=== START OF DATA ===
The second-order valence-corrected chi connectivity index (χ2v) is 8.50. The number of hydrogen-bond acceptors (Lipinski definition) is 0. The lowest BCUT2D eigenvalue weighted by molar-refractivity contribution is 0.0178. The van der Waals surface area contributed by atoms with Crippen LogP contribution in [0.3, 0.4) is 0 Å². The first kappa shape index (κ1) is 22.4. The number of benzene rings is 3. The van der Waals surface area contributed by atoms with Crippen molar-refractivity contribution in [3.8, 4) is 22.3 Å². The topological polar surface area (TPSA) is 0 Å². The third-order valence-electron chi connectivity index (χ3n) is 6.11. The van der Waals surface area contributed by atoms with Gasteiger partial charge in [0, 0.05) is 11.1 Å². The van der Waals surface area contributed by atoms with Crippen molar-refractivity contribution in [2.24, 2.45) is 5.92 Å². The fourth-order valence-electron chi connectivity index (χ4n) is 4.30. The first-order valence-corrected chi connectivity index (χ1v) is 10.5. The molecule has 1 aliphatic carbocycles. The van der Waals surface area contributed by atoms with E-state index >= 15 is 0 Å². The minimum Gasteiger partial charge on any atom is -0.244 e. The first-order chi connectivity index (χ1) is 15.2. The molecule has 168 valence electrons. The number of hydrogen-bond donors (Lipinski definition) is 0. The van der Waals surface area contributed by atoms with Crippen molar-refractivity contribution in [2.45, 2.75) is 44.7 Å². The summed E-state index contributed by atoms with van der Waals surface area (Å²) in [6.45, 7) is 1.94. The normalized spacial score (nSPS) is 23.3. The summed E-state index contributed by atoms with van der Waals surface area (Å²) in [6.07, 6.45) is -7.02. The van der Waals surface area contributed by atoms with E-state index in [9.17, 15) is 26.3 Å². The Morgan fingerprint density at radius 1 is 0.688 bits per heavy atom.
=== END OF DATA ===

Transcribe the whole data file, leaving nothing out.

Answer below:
The second-order valence-corrected chi connectivity index (χ2v) is 8.50. The number of hydrogen-bond acceptors (Lipinski definition) is 0. The lowest BCUT2D eigenvalue weighted by molar-refractivity contribution is 0.0178. The van der Waals surface area contributed by atoms with Crippen LogP contribution in [0.3, 0.4) is 0 Å². The first kappa shape index (κ1) is 22.4. The number of benzene rings is 3. The van der Waals surface area contributed by atoms with Crippen molar-refractivity contribution in [3.8, 4) is 22.3 Å². The topological polar surface area (TPSA) is 0 Å². The third-order valence-electron chi connectivity index (χ3n) is 6.11. The van der Waals surface area contributed by atoms with Gasteiger partial charge in [0, 0.05) is 11.1 Å². The van der Waals surface area contributed by atoms with Crippen molar-refractivity contribution in [2.24, 2.45) is 5.92 Å². The fourth-order valence-electron chi connectivity index (χ4n) is 4.30. The first-order valence-corrected chi connectivity index (χ1v) is 10.5. The molecule has 1 aliphatic carbocycles. The van der Waals surface area contributed by atoms with E-state index >= 15 is 0 Å². The minimum Gasteiger partial charge on any atom is -0.244 e. The first-order chi connectivity index (χ1) is 15.2. The molecule has 168 valence electrons. The number of hydrogen-bond donors (Lipinski definition) is 0. The van der Waals surface area contributed by atoms with Crippen molar-refractivity contribution in [2.45, 2.75) is 44.7 Å². The summed E-state index contributed by atoms with van der Waals surface area (Å²) in [6.45, 7) is 1.94. The normalized spacial score (nSPS) is 23.3. The summed E-state index contributed by atoms with van der Waals surface area (Å²) in [6.07, 6.45) is -7.02. The van der Waals surface area contributed by atoms with E-state index in [9.17, 15) is 26.3 Å². The Morgan fingerprint density at radius 1 is 0.688 bits per heavy atom.